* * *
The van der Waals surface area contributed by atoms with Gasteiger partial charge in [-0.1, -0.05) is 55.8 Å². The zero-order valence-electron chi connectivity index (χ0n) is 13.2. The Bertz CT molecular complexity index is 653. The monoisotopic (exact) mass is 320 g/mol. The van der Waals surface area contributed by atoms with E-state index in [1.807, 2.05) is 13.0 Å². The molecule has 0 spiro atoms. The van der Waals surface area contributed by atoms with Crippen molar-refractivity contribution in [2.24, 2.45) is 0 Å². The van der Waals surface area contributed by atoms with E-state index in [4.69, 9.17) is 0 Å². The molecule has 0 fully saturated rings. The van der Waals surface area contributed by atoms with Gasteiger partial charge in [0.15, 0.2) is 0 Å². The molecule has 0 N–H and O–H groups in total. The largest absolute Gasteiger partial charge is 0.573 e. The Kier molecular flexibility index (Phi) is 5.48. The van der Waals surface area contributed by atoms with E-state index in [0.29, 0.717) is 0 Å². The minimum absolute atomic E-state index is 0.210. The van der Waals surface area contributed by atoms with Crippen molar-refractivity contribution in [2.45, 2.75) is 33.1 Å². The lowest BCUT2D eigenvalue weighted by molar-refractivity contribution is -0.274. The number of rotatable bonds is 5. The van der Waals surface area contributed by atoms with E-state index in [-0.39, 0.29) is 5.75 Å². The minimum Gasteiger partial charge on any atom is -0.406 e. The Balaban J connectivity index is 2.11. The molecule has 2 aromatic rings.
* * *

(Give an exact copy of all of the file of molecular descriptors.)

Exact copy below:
The van der Waals surface area contributed by atoms with Gasteiger partial charge in [-0.1, -0.05) is 55.8 Å². The zero-order valence-electron chi connectivity index (χ0n) is 13.2. The Bertz CT molecular complexity index is 653. The monoisotopic (exact) mass is 320 g/mol. The van der Waals surface area contributed by atoms with E-state index in [1.807, 2.05) is 13.0 Å². The molecule has 0 spiro atoms. The van der Waals surface area contributed by atoms with Crippen molar-refractivity contribution in [2.24, 2.45) is 0 Å². The van der Waals surface area contributed by atoms with E-state index in [4.69, 9.17) is 0 Å². The molecule has 0 fully saturated rings. The van der Waals surface area contributed by atoms with Gasteiger partial charge in [0.15, 0.2) is 0 Å². The molecule has 0 N–H and O–H groups in total. The largest absolute Gasteiger partial charge is 0.573 e. The Kier molecular flexibility index (Phi) is 5.48. The van der Waals surface area contributed by atoms with E-state index in [0.29, 0.717) is 0 Å². The minimum absolute atomic E-state index is 0.210. The van der Waals surface area contributed by atoms with Crippen molar-refractivity contribution in [2.45, 2.75) is 33.1 Å². The lowest BCUT2D eigenvalue weighted by molar-refractivity contribution is -0.274. The number of rotatable bonds is 5. The van der Waals surface area contributed by atoms with E-state index in [-0.39, 0.29) is 5.75 Å². The minimum Gasteiger partial charge on any atom is -0.406 e. The Balaban J connectivity index is 2.11. The molecule has 2 aromatic rings.